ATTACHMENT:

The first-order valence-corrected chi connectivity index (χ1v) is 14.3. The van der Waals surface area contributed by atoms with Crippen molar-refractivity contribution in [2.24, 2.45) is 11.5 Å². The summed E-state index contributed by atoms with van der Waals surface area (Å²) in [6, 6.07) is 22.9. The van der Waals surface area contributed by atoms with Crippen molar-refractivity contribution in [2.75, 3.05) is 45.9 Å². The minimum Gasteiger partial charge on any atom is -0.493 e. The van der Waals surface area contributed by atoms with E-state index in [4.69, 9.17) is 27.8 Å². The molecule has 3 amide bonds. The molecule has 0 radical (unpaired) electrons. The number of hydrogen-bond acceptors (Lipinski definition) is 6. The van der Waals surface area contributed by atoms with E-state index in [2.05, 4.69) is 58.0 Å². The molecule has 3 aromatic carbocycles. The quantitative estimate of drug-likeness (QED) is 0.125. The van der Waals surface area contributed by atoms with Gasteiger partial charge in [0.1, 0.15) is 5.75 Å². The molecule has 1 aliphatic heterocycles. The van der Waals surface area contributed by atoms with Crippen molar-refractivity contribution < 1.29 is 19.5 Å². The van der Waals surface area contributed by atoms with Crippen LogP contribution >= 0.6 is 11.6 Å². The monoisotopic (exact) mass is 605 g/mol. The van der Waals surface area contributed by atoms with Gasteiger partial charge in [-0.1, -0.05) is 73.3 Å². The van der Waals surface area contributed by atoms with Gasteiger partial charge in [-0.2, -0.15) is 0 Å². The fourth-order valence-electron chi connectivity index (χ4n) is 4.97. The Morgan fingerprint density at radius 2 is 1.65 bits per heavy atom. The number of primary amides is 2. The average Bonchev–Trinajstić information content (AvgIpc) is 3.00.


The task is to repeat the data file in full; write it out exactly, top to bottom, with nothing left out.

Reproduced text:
The first-order valence-corrected chi connectivity index (χ1v) is 14.3. The van der Waals surface area contributed by atoms with Crippen molar-refractivity contribution in [2.24, 2.45) is 11.5 Å². The summed E-state index contributed by atoms with van der Waals surface area (Å²) in [6, 6.07) is 22.9. The van der Waals surface area contributed by atoms with Crippen molar-refractivity contribution in [2.75, 3.05) is 45.9 Å². The minimum Gasteiger partial charge on any atom is -0.493 e. The van der Waals surface area contributed by atoms with E-state index in [4.69, 9.17) is 27.8 Å². The molecule has 3 amide bonds. The molecule has 0 radical (unpaired) electrons. The number of hydrogen-bond acceptors (Lipinski definition) is 6. The van der Waals surface area contributed by atoms with E-state index in [2.05, 4.69) is 58.0 Å². The molecule has 3 aromatic carbocycles. The quantitative estimate of drug-likeness (QED) is 0.125. The van der Waals surface area contributed by atoms with Gasteiger partial charge in [0.1, 0.15) is 5.75 Å². The molecule has 1 aliphatic heterocycles. The van der Waals surface area contributed by atoms with Crippen molar-refractivity contribution < 1.29 is 19.5 Å². The van der Waals surface area contributed by atoms with Crippen LogP contribution >= 0.6 is 11.6 Å². The monoisotopic (exact) mass is 605 g/mol. The van der Waals surface area contributed by atoms with Gasteiger partial charge in [-0.1, -0.05) is 73.3 Å². The van der Waals surface area contributed by atoms with Gasteiger partial charge in [-0.2, -0.15) is 0 Å². The fourth-order valence-electron chi connectivity index (χ4n) is 4.97. The Morgan fingerprint density at radius 2 is 1.65 bits per heavy atom. The number of primary amides is 2. The average Bonchev–Trinajstić information content (AvgIpc) is 3.00.